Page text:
BIG SUR

BIG SKYWe’d hoped to head out along Big Sur, taking the One north all the way to Santa Cruz from SLO. The storm had been heavy though, and we were warned that the One would be closed and the visibility no more than a few feet. The idea of driving one of the most spectacular coastal highways in the world and not being able to see six feet in front of us, let alone the actual coast, was a little heartbreaking. Not to mention it would take an age. I was worried and grumpy, but Jordy, being the calm and wonderous being he is, said we should take it a few miles and just see how the weather faired. And I’m so glad we did. The road cleared through the hills and as we wound down to the coast, and the miles of beach ahead, the fog was lifting and the view could not have been more amazing. A clear, blue day has nothing on the atmosphere of the silver sky we beheld, melting into the ocean and glimmering away on the rough waves as the sun peaked through the clouds. It was truly something. The Big Sur drive itself is slow and winding at the best of times, but I hung out car windows taking pictures and we pulled in at tidal pools to watch herds of elephant seals nap on the dark sand. The road becomes steep and winding as it heads to Monterey, and the rugged edges and cliff tops, old stone bridges and deep canyons down to the coast feel timeless. Few were out on this stormy day and it made for a very special afternoon, being the only two souls on a grey beach. We made it slowly to Santa Cruz where we were staying with an old friend of Jordy’s. This particular friend grows chardonnay and lives out in the redwoods. We arrived long after sunset, winding our way north of the town and not knowing quite where we were, so waking up to a view of these trees stretching high and mighty outside the kitchen door was breathtaking. I know of no better way to get through a night of too much wine than the cool fresh air and sight of the redwoods in the morning mist.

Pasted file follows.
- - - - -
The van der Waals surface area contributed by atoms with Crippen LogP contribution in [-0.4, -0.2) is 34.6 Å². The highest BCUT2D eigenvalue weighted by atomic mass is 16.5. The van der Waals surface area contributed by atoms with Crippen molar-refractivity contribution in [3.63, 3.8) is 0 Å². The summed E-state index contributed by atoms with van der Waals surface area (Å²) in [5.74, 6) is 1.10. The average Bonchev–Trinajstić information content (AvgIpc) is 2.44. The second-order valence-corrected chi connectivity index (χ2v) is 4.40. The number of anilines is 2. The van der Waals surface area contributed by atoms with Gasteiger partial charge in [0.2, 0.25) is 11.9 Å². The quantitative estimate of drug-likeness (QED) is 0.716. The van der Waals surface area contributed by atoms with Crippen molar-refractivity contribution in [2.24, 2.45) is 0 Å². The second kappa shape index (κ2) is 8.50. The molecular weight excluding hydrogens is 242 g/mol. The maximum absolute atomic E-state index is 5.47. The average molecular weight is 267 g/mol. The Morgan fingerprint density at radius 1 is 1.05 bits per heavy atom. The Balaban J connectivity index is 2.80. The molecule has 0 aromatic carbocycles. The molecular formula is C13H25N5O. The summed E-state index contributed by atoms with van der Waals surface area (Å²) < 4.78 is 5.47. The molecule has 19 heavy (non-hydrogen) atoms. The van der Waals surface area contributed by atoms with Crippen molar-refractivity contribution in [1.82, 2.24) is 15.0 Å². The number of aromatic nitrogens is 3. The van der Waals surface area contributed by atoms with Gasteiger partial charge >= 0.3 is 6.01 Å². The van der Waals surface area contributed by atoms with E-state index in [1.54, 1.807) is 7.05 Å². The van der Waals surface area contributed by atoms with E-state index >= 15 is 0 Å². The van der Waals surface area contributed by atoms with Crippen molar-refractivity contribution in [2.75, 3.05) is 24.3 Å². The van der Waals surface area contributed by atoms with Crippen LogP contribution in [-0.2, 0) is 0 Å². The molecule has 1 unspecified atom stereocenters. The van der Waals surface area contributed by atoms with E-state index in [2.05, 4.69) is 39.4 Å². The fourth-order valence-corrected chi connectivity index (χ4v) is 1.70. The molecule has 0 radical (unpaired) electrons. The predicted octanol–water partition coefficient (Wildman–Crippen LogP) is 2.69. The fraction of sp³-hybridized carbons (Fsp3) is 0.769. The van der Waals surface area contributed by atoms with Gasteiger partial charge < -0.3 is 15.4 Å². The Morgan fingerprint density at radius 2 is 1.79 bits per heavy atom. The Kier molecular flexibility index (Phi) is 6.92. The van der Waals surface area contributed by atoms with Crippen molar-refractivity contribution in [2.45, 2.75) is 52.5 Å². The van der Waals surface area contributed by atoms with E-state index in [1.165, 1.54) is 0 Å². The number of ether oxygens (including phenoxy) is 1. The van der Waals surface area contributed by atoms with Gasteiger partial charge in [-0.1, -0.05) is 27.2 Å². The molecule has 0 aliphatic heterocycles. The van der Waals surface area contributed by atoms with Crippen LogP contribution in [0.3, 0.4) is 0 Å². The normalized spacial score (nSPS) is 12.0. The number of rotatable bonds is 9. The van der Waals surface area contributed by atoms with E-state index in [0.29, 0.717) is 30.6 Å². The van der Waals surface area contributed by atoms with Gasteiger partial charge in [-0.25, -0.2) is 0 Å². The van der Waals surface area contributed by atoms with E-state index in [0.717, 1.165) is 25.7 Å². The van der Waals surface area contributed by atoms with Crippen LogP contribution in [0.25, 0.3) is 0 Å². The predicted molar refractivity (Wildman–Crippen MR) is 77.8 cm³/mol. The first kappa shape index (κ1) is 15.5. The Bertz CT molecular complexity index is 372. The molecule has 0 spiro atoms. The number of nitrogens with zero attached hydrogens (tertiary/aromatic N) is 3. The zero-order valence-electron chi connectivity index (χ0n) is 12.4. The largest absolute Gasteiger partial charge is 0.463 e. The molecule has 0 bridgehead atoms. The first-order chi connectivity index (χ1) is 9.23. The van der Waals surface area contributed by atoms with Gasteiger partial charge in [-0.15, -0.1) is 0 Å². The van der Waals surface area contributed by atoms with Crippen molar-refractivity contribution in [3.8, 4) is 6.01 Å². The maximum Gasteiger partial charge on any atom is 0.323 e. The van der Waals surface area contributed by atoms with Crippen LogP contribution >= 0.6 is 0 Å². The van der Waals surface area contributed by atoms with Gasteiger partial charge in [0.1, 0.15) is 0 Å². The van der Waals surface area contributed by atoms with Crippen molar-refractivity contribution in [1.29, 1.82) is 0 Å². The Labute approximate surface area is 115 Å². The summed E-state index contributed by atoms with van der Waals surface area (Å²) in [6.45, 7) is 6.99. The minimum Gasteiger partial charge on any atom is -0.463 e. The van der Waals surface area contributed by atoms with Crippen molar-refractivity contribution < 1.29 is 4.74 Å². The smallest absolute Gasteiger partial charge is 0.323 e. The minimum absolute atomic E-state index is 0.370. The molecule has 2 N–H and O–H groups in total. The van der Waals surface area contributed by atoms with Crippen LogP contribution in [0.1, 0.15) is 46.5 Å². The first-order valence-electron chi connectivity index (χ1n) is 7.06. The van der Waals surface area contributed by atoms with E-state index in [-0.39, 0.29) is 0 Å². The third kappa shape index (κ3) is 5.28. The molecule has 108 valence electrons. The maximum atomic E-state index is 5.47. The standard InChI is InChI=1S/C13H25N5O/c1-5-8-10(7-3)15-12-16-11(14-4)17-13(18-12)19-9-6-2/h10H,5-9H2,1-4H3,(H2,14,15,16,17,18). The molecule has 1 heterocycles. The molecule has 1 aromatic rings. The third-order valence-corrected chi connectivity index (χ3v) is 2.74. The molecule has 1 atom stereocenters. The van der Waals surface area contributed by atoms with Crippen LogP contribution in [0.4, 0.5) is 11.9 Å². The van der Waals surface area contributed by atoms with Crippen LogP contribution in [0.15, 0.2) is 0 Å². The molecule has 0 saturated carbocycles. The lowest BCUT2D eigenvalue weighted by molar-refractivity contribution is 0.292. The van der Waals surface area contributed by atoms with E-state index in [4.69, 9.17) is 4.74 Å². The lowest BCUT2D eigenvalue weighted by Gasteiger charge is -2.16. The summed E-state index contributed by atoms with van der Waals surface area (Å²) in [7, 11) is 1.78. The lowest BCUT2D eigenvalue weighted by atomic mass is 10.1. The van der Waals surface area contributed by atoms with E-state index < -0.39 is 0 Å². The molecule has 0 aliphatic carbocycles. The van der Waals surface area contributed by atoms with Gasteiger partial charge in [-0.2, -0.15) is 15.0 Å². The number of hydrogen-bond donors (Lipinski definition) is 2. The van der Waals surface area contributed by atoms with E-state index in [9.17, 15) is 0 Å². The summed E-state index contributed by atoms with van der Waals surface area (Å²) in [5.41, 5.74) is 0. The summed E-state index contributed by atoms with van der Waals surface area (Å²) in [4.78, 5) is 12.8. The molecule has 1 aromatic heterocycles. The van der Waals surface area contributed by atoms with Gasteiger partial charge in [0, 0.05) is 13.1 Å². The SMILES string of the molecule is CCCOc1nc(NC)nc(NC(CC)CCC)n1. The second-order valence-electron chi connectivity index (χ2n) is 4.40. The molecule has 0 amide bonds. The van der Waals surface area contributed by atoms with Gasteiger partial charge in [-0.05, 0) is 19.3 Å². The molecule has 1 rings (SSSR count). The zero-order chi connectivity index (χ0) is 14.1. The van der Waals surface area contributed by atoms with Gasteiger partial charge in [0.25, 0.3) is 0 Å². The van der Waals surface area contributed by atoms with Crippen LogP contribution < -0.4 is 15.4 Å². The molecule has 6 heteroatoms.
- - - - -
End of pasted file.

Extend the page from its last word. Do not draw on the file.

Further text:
BIG SUR

BIG ROADNorth of San Francisco (a town deserving of a whole other post), we wound through the lovely Point Reyes National Park. We’d hoped and planned to take lunch at the highly anticipated Marshall Store, for what we’re told are the best oysters in the country, but it was closed for the day. We’d know this if we’d bothered to check their website or phone ahead, but in the end were not so worried, as it was a drive worth taking and a coast worth seeing. Nor were we worried that the ‘clothing optional’ hot springs we’d hoped to visit further north were closed due to the weather, as it meant we got to spend a whole morning deep in Montgomery National Forrest, marveling at redwoods and rambling green ridges, thick with lichen and deep in fog. We took a hundred pictures between us but none of them quite capture the light or freshness of the day.

MISTYThe stretch of California, climbing along most of the west coast makes for some of the most varied and lovely parts of the States I’ve seen, and we barely touched the surface in the few weeks we were there. My big dream is to hit Yosemite one of these days, though certainly not in mid-winter, as it is now. This weather is fine, but it suits raincoats on the coast and the climbs of the north and travelling with your favourite guy.